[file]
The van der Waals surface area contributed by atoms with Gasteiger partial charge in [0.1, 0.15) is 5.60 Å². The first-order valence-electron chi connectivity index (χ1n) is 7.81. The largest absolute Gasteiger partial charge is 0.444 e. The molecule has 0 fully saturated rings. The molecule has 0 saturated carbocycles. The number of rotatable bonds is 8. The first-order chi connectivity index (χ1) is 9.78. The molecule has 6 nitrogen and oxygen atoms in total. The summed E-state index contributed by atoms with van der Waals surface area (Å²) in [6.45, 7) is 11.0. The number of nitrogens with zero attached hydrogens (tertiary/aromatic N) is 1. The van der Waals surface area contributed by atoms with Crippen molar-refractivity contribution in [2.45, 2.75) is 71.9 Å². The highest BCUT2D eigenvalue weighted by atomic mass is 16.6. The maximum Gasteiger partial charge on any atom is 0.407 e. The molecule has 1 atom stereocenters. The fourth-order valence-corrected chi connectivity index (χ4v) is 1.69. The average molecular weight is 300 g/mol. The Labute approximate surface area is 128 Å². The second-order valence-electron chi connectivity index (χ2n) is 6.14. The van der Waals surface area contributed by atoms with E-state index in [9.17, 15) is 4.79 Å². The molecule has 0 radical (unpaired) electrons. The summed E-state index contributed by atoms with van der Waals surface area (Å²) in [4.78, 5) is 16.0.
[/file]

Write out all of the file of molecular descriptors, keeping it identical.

The van der Waals surface area contributed by atoms with Gasteiger partial charge in [0.1, 0.15) is 5.60 Å². The first-order valence-electron chi connectivity index (χ1n) is 7.81. The largest absolute Gasteiger partial charge is 0.444 e. The molecule has 0 fully saturated rings. The molecule has 0 saturated carbocycles. The number of rotatable bonds is 8. The first-order chi connectivity index (χ1) is 9.78. The molecule has 6 nitrogen and oxygen atoms in total. The summed E-state index contributed by atoms with van der Waals surface area (Å²) in [6.45, 7) is 11.0. The number of nitrogens with zero attached hydrogens (tertiary/aromatic N) is 1. The van der Waals surface area contributed by atoms with Crippen molar-refractivity contribution in [2.45, 2.75) is 71.9 Å². The highest BCUT2D eigenvalue weighted by atomic mass is 16.6. The maximum Gasteiger partial charge on any atom is 0.407 e. The molecule has 1 atom stereocenters. The fourth-order valence-corrected chi connectivity index (χ4v) is 1.69. The average molecular weight is 300 g/mol. The Labute approximate surface area is 128 Å². The second-order valence-electron chi connectivity index (χ2n) is 6.14. The van der Waals surface area contributed by atoms with E-state index in [9.17, 15) is 4.79 Å². The molecule has 0 radical (unpaired) electrons. The summed E-state index contributed by atoms with van der Waals surface area (Å²) in [4.78, 5) is 16.0.